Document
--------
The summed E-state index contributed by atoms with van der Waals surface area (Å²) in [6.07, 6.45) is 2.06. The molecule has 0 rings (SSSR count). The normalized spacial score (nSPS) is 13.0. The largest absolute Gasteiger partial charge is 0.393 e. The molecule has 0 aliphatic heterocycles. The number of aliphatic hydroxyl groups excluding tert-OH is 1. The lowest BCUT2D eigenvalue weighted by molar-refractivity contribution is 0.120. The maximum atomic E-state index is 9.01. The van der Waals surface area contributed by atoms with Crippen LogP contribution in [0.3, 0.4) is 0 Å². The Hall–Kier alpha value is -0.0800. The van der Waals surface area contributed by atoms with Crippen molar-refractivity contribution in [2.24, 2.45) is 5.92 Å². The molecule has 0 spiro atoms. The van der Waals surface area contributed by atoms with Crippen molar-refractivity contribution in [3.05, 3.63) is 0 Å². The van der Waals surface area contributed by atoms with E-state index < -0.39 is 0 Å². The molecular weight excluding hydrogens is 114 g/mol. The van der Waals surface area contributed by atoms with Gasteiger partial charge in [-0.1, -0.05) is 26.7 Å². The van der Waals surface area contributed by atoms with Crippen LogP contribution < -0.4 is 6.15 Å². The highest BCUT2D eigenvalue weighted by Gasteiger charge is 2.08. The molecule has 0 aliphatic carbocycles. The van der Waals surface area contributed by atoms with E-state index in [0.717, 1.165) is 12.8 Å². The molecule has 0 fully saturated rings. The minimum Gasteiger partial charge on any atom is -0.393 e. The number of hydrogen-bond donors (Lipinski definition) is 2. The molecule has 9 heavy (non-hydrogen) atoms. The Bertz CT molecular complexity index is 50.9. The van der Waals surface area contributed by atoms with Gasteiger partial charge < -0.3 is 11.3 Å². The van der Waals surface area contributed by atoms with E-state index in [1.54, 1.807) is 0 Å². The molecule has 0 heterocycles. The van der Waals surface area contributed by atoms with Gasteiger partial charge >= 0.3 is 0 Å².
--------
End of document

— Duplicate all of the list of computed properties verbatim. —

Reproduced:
The summed E-state index contributed by atoms with van der Waals surface area (Å²) in [6.07, 6.45) is 2.06. The molecule has 0 rings (SSSR count). The normalized spacial score (nSPS) is 13.0. The largest absolute Gasteiger partial charge is 0.393 e. The molecule has 0 aliphatic heterocycles. The number of aliphatic hydroxyl groups excluding tert-OH is 1. The lowest BCUT2D eigenvalue weighted by molar-refractivity contribution is 0.120. The maximum atomic E-state index is 9.01. The van der Waals surface area contributed by atoms with Crippen LogP contribution in [0.3, 0.4) is 0 Å². The Hall–Kier alpha value is -0.0800. The van der Waals surface area contributed by atoms with Crippen molar-refractivity contribution in [2.24, 2.45) is 5.92 Å². The molecule has 0 spiro atoms. The van der Waals surface area contributed by atoms with Crippen molar-refractivity contribution in [3.05, 3.63) is 0 Å². The van der Waals surface area contributed by atoms with E-state index < -0.39 is 0 Å². The molecular weight excluding hydrogens is 114 g/mol. The van der Waals surface area contributed by atoms with Gasteiger partial charge in [-0.1, -0.05) is 26.7 Å². The van der Waals surface area contributed by atoms with Crippen LogP contribution < -0.4 is 6.15 Å². The highest BCUT2D eigenvalue weighted by Gasteiger charge is 2.08. The molecule has 0 aliphatic carbocycles. The van der Waals surface area contributed by atoms with E-state index in [0.717, 1.165) is 12.8 Å². The molecule has 0 fully saturated rings. The minimum Gasteiger partial charge on any atom is -0.393 e. The number of hydrogen-bond donors (Lipinski definition) is 2. The molecule has 9 heavy (non-hydrogen) atoms. The Bertz CT molecular complexity index is 50.9. The van der Waals surface area contributed by atoms with Gasteiger partial charge < -0.3 is 11.3 Å². The van der Waals surface area contributed by atoms with E-state index in [1.54, 1.807) is 0 Å². The molecule has 0 heterocycles. The van der Waals surface area contributed by atoms with Gasteiger partial charge >= 0.3 is 0 Å².